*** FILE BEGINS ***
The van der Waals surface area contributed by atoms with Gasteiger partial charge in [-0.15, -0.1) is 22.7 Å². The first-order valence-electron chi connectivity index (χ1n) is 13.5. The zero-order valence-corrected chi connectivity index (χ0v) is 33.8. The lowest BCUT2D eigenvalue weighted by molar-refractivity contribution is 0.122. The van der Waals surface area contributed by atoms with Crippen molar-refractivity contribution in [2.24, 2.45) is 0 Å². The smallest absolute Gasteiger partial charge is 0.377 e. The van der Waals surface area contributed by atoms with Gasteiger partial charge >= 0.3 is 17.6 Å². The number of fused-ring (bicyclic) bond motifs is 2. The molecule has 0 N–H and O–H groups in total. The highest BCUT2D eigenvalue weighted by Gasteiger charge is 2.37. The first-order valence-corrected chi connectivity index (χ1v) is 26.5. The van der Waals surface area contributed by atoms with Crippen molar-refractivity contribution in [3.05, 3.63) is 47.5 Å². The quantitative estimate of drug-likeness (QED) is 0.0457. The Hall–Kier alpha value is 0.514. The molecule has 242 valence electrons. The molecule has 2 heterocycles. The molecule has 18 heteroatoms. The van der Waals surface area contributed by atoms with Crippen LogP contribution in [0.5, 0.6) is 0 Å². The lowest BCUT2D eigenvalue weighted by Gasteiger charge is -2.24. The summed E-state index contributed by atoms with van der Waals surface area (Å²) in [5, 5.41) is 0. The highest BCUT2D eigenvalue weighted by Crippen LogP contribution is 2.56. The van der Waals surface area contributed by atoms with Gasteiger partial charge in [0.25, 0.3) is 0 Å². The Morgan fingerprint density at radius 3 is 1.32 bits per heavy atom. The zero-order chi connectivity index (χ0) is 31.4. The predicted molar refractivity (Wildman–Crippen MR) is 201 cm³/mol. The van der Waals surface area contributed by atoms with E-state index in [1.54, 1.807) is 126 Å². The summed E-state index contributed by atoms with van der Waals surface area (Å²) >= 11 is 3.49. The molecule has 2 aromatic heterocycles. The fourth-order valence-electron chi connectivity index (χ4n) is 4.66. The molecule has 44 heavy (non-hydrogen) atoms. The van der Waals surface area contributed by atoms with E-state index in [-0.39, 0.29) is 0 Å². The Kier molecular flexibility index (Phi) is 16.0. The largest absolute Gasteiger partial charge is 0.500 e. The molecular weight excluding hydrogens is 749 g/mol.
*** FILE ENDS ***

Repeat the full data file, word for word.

The van der Waals surface area contributed by atoms with Gasteiger partial charge in [-0.15, -0.1) is 22.7 Å². The first-order valence-electron chi connectivity index (χ1n) is 13.5. The zero-order valence-corrected chi connectivity index (χ0v) is 33.8. The lowest BCUT2D eigenvalue weighted by molar-refractivity contribution is 0.122. The van der Waals surface area contributed by atoms with Crippen molar-refractivity contribution in [2.24, 2.45) is 0 Å². The smallest absolute Gasteiger partial charge is 0.377 e. The van der Waals surface area contributed by atoms with Gasteiger partial charge >= 0.3 is 17.6 Å². The number of fused-ring (bicyclic) bond motifs is 2. The molecule has 0 N–H and O–H groups in total. The highest BCUT2D eigenvalue weighted by Gasteiger charge is 2.37. The first-order valence-corrected chi connectivity index (χ1v) is 26.5. The van der Waals surface area contributed by atoms with Crippen molar-refractivity contribution in [3.05, 3.63) is 47.5 Å². The quantitative estimate of drug-likeness (QED) is 0.0457. The Hall–Kier alpha value is 0.514. The molecule has 242 valence electrons. The molecule has 2 heterocycles. The molecule has 18 heteroatoms. The van der Waals surface area contributed by atoms with Crippen LogP contribution in [0.5, 0.6) is 0 Å². The lowest BCUT2D eigenvalue weighted by Gasteiger charge is -2.24. The summed E-state index contributed by atoms with van der Waals surface area (Å²) in [5, 5.41) is 0. The highest BCUT2D eigenvalue weighted by Crippen LogP contribution is 2.56. The van der Waals surface area contributed by atoms with Gasteiger partial charge in [0.25, 0.3) is 0 Å². The Morgan fingerprint density at radius 3 is 1.32 bits per heavy atom. The zero-order chi connectivity index (χ0) is 31.4. The predicted molar refractivity (Wildman–Crippen MR) is 201 cm³/mol. The van der Waals surface area contributed by atoms with E-state index in [1.54, 1.807) is 126 Å². The summed E-state index contributed by atoms with van der Waals surface area (Å²) >= 11 is 3.49. The molecule has 2 aromatic heterocycles. The fourth-order valence-electron chi connectivity index (χ4n) is 4.66. The molecule has 44 heavy (non-hydrogen) atoms. The van der Waals surface area contributed by atoms with E-state index in [-0.39, 0.29) is 0 Å². The Kier molecular flexibility index (Phi) is 16.0. The largest absolute Gasteiger partial charge is 0.500 e. The molecular weight excluding hydrogens is 749 g/mol.